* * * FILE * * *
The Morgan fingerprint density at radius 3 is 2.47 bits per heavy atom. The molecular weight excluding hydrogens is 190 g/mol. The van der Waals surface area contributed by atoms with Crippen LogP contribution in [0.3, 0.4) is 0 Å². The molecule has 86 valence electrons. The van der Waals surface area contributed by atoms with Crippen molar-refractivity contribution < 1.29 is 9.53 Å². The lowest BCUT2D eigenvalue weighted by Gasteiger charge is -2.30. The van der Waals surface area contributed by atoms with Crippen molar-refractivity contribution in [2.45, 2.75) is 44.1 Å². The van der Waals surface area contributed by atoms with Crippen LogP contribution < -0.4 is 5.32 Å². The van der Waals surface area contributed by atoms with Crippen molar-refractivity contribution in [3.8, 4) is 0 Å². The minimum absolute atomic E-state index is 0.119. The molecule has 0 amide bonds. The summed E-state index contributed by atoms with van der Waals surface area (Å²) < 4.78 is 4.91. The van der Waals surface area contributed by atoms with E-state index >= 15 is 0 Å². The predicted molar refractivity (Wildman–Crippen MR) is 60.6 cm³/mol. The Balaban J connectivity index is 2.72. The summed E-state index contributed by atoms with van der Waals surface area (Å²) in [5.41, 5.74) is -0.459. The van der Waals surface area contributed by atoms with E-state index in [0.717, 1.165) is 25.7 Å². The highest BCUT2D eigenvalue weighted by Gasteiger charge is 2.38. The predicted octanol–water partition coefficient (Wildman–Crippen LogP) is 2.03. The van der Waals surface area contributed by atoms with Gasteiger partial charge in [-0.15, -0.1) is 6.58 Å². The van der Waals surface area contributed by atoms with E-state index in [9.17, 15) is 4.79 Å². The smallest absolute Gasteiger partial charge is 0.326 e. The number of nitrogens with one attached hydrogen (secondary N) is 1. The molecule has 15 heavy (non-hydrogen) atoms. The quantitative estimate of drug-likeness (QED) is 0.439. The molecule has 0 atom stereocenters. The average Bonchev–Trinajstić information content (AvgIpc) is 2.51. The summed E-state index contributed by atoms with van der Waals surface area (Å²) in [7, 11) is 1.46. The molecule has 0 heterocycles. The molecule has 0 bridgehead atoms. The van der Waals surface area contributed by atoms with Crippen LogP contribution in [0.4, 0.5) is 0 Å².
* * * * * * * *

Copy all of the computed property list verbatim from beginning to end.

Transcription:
The Morgan fingerprint density at radius 3 is 2.47 bits per heavy atom. The molecular weight excluding hydrogens is 190 g/mol. The van der Waals surface area contributed by atoms with Crippen LogP contribution in [0.3, 0.4) is 0 Å². The molecule has 86 valence electrons. The van der Waals surface area contributed by atoms with Crippen molar-refractivity contribution < 1.29 is 9.53 Å². The lowest BCUT2D eigenvalue weighted by Gasteiger charge is -2.30. The van der Waals surface area contributed by atoms with Crippen molar-refractivity contribution in [2.45, 2.75) is 44.1 Å². The van der Waals surface area contributed by atoms with Crippen LogP contribution < -0.4 is 5.32 Å². The van der Waals surface area contributed by atoms with Crippen molar-refractivity contribution in [3.8, 4) is 0 Å². The minimum absolute atomic E-state index is 0.119. The molecule has 0 amide bonds. The summed E-state index contributed by atoms with van der Waals surface area (Å²) < 4.78 is 4.91. The van der Waals surface area contributed by atoms with E-state index >= 15 is 0 Å². The predicted molar refractivity (Wildman–Crippen MR) is 60.6 cm³/mol. The Balaban J connectivity index is 2.72. The summed E-state index contributed by atoms with van der Waals surface area (Å²) in [5.41, 5.74) is -0.459. The van der Waals surface area contributed by atoms with E-state index in [0.717, 1.165) is 25.7 Å². The highest BCUT2D eigenvalue weighted by Gasteiger charge is 2.38. The predicted octanol–water partition coefficient (Wildman–Crippen LogP) is 2.03. The van der Waals surface area contributed by atoms with Gasteiger partial charge in [-0.15, -0.1) is 6.58 Å². The van der Waals surface area contributed by atoms with E-state index in [9.17, 15) is 4.79 Å². The smallest absolute Gasteiger partial charge is 0.326 e. The number of nitrogens with one attached hydrogen (secondary N) is 1. The molecule has 15 heavy (non-hydrogen) atoms. The quantitative estimate of drug-likeness (QED) is 0.439. The molecule has 0 atom stereocenters. The average Bonchev–Trinajstić information content (AvgIpc) is 2.51. The summed E-state index contributed by atoms with van der Waals surface area (Å²) in [7, 11) is 1.46. The molecule has 0 heterocycles. The molecule has 0 bridgehead atoms. The van der Waals surface area contributed by atoms with Crippen LogP contribution in [0.4, 0.5) is 0 Å².